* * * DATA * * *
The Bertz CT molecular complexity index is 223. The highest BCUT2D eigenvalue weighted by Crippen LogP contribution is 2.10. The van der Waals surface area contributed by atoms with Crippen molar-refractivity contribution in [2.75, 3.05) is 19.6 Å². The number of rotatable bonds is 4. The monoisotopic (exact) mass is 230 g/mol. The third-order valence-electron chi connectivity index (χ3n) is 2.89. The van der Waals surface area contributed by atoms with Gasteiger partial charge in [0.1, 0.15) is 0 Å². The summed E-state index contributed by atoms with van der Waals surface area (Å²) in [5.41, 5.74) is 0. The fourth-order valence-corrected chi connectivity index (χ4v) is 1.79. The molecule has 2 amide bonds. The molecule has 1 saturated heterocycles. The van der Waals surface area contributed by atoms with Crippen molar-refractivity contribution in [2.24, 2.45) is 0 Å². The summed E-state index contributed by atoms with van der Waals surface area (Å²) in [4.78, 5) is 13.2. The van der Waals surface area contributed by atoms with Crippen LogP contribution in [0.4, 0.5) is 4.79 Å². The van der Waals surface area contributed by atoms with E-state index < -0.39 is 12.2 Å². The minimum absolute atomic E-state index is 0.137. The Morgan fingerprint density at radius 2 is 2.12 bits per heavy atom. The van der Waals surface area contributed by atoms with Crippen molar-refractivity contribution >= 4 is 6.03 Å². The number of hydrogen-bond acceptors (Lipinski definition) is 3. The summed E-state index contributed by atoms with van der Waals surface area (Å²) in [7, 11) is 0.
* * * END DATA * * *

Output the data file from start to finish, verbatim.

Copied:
The Bertz CT molecular complexity index is 223. The highest BCUT2D eigenvalue weighted by Crippen LogP contribution is 2.10. The van der Waals surface area contributed by atoms with Crippen molar-refractivity contribution in [2.75, 3.05) is 19.6 Å². The number of rotatable bonds is 4. The monoisotopic (exact) mass is 230 g/mol. The third-order valence-electron chi connectivity index (χ3n) is 2.89. The van der Waals surface area contributed by atoms with Gasteiger partial charge in [0.1, 0.15) is 0 Å². The summed E-state index contributed by atoms with van der Waals surface area (Å²) in [5.41, 5.74) is 0. The fourth-order valence-corrected chi connectivity index (χ4v) is 1.79. The molecule has 2 amide bonds. The molecule has 1 saturated heterocycles. The van der Waals surface area contributed by atoms with Crippen molar-refractivity contribution in [2.24, 2.45) is 0 Å². The summed E-state index contributed by atoms with van der Waals surface area (Å²) in [4.78, 5) is 13.2. The van der Waals surface area contributed by atoms with Crippen LogP contribution in [0.4, 0.5) is 4.79 Å². The van der Waals surface area contributed by atoms with E-state index < -0.39 is 12.2 Å². The minimum absolute atomic E-state index is 0.137. The Morgan fingerprint density at radius 2 is 2.12 bits per heavy atom. The van der Waals surface area contributed by atoms with Crippen molar-refractivity contribution >= 4 is 6.03 Å². The number of hydrogen-bond acceptors (Lipinski definition) is 3. The summed E-state index contributed by atoms with van der Waals surface area (Å²) in [7, 11) is 0.